There he is, right behind lime-green dude. Way to go Dave!

And… THERE HE IS!! Frank heading down the final 200 meters! I saw a couple cross the finish line hand-in-hand and I thought, “Wow, that’s amazing!” And for like, a nano-second I thought, “Maybe Frank and I could do that one day…” and THEN I thought, “No, the only way that is happening is if I jump this fence and run with him right now…” and then I thought, “Who are we kidding? I’m never going to jump that fence.” So yeah, maybe we can settle for a DVR marathon of great fall TV… that’s more my speed, anyway…

And of course, none of this was possible without the generous support of folks who donated to Frank’s Team World Vision goal. Frank has a heart for those who live on less than $1/day and the 1 BILLION people around the globe who do not have access to clean drinking water. Kinda hard to be all like, “you’re STILL training for this marathon??” when your spouse is all like, “Yeah, for THE PEOPLE WITHOUT WATER!! Geesh.”

 

So there you go.  Frank’s marathon in pictures.  He made me promise to remind him not to let him run the marathon again.  He made me promise to remind him of his three lost toenails, blood blisters, chaffing and his general inability to use the stairs the next time he says, “Babe, I’m thinking about running a marathon.”

Time will tell.

twinfessions

Ah, twins.

Many a fellow parent has commented to Frank and me, “I don’t know how you do it!”

And I’ve been all like, “Um, what? Raise two infants simultaneously? Like that’s hard or something?”

Ha ha. Ha. Hummm.

It’s time to fess up.

Raising twins is like juggling grenades: If you drop one, everyone gets blown up.

Ok, maybe that’s a bit dramatic.

But let’s be clear: twin infants (even twinfants who enjoy projectile vomiting all.the.time) are a piece of cake, once you get them sleeping through the night. From 4 months through 13 months, it’s all just a matter of budgeting a little extra time to accommodate doing everything twice.

Twin toddlers? It’s like dealing with lunatic zombies. Cute lunatic zombies, but lunatic zombies all the same.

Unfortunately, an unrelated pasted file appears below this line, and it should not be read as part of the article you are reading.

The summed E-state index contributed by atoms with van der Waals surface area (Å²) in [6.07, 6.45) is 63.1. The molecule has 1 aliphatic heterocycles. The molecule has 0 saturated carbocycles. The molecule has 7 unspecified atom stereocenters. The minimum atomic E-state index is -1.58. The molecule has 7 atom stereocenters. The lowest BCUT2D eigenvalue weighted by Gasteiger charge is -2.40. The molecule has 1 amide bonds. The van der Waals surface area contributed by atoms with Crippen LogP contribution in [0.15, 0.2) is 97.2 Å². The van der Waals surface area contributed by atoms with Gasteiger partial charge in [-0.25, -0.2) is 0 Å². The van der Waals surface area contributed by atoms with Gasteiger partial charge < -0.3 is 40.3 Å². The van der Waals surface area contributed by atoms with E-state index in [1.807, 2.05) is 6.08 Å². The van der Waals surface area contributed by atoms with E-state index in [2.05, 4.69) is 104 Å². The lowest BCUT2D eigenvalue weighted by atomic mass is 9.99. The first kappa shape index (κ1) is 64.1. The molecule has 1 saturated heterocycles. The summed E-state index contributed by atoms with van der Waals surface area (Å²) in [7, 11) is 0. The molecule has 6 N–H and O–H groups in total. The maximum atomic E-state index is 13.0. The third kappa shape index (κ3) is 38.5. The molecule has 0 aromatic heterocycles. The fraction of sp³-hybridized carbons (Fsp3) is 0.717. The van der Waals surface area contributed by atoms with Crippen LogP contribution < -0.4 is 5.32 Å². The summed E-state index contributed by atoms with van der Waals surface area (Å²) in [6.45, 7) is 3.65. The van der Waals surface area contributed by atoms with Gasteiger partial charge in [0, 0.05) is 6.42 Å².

Logistically, if both Frank and I are watching the girls, it’s easy-peasy.  Man-on-man defense.  Done.

The challenge is when we are doing some demented version of zone defense because one of us is at work. That’s when it gets exciting.

Case in point: Frank left the room to brush his teeth. He was gone 2 1/2 minutes, tops.

He came back to the twins perched on top of their changing table having a grand old time.  They scaled the rocking chair and the dresser to get on top of their changing table pad.  And they were smiling like they were supposed to be there.

They love to dance on top of our glass topped coffee table.  Specifically, they love dancing to Rolling Stones on our glass topped coffee table.

The second we put them down in the family room, they identify all of the weak points and attack relentlessly. Remote controls? Cell phones? Glasses? Open baby gates? Nothing slips by them.

And the twins are completely fearless, a la lunatic zombies.  I’ve noticed other toddlers are more hesitant to go down the slide at the park, but not our girls. Ellie, our generally more cautious girl, went down the slide the other day, her foot caught and she summersaulted the rest of the way down. I thought for SURE there would be tears. She stood up, brushed herself off, and hurried back to the stairs to go down the slide again. What the what?!

wheeee! Carrie conquers the slide!

This weekend I took the girls to the park solo. Seemed reasonable enough.  How bad can a park be?

I don’t know if you’ve been to a park these days, but holy-crapola, these parks are DEATH traps. Sure, they coat everything in rubber and plastic, but every single piece of equipment has a side that is a free-fall into wood chips. If you are only watching one toddler, this wouldn’t be a problem, but since I am watching two lunatic zombie toddlers, this is a major issue.  Carrie likes to walk right up to the edge and growl at me.

 

Grrr, Mama!!

Again, this would be fine if I wasn’t already distracted by Ellie going up and down the stairs to the slide with the grace of a heavily intoxicated, stiletto-wearing monkey.

Oh, and then there are the communication issues. The girls know how to wave “hi” and “bye”. This is really cute until Carrie is waving “bye” as she walks off in one direction and Ellie sprints in the other. They only sort of understand “Stop!” and “SIT STILL!” and “STAY THERE!”  We’re working on it, but right now the communication gap adds a totally interesting layer.

So yeah, raising two toddlers makes for some very interesting/challenging/exciting/crazy times.  I’m forever grateful that strollers and wagons have seat belts. And I’m even more grateful that I have a husband who is truly a partner in raising these girls – cuz man alive, I certainly wouldn’t want to do this solo all the time!

Plotting to take over the world…

an open letter from the twins

Hello world, it’s us. The twins.  Well, it’s me, Carrie, writing on behalf of both of us.

We thought it was about time the world heard our side of the story.

Sure, you’ve heard all the “wah, wah, my bey-beyz barfied on everything” nonsense our mom and dad still whine about on a regular basis.

News flash: we have not puked since like, December. Except for that one time that Ellie puked like 6 times in a row.  Not sure what was up with that, but whatevs. Sometimes a girl’s gotta do what a girl’s gotta do.

So Mom and Dad are all like, “Get off the coffee table!” and “Point to your nose!” and “Say, ‘more please!'”